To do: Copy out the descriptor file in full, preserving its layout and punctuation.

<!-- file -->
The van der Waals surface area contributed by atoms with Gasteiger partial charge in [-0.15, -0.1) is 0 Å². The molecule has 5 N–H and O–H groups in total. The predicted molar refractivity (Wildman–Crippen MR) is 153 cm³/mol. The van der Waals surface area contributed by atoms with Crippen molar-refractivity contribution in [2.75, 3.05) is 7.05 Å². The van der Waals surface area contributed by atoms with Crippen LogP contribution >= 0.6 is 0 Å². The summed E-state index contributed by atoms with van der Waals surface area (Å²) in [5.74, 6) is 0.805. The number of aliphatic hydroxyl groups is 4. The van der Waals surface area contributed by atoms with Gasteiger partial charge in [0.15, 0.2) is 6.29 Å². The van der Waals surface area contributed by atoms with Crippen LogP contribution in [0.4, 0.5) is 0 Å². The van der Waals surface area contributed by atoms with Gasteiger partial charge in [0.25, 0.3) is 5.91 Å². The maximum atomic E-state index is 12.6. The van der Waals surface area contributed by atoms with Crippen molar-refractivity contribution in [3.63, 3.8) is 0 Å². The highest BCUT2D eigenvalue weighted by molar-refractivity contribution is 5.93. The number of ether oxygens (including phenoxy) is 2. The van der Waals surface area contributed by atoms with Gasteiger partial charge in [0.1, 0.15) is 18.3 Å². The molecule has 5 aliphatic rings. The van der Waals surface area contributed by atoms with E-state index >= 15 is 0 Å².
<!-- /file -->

The van der Waals surface area contributed by atoms with Gasteiger partial charge in [-0.15, -0.1) is 0 Å². The molecule has 5 N–H and O–H groups in total. The predicted molar refractivity (Wildman–Crippen MR) is 153 cm³/mol. The van der Waals surface area contributed by atoms with Crippen molar-refractivity contribution in [2.75, 3.05) is 7.05 Å². The van der Waals surface area contributed by atoms with Crippen LogP contribution >= 0.6 is 0 Å². The summed E-state index contributed by atoms with van der Waals surface area (Å²) in [5.74, 6) is 0.805. The number of aliphatic hydroxyl groups is 4. The van der Waals surface area contributed by atoms with Gasteiger partial charge in [0.15, 0.2) is 6.29 Å². The van der Waals surface area contributed by atoms with Crippen LogP contribution in [0.4, 0.5) is 0 Å². The van der Waals surface area contributed by atoms with Gasteiger partial charge in [0.25, 0.3) is 5.91 Å². The maximum atomic E-state index is 12.6. The van der Waals surface area contributed by atoms with Crippen molar-refractivity contribution in [3.63, 3.8) is 0 Å². The highest BCUT2D eigenvalue weighted by molar-refractivity contribution is 5.93. The number of ether oxygens (including phenoxy) is 2. The van der Waals surface area contributed by atoms with Gasteiger partial charge in [0.1, 0.15) is 18.3 Å². The molecule has 5 aliphatic rings. The van der Waals surface area contributed by atoms with E-state index >= 15 is 0 Å².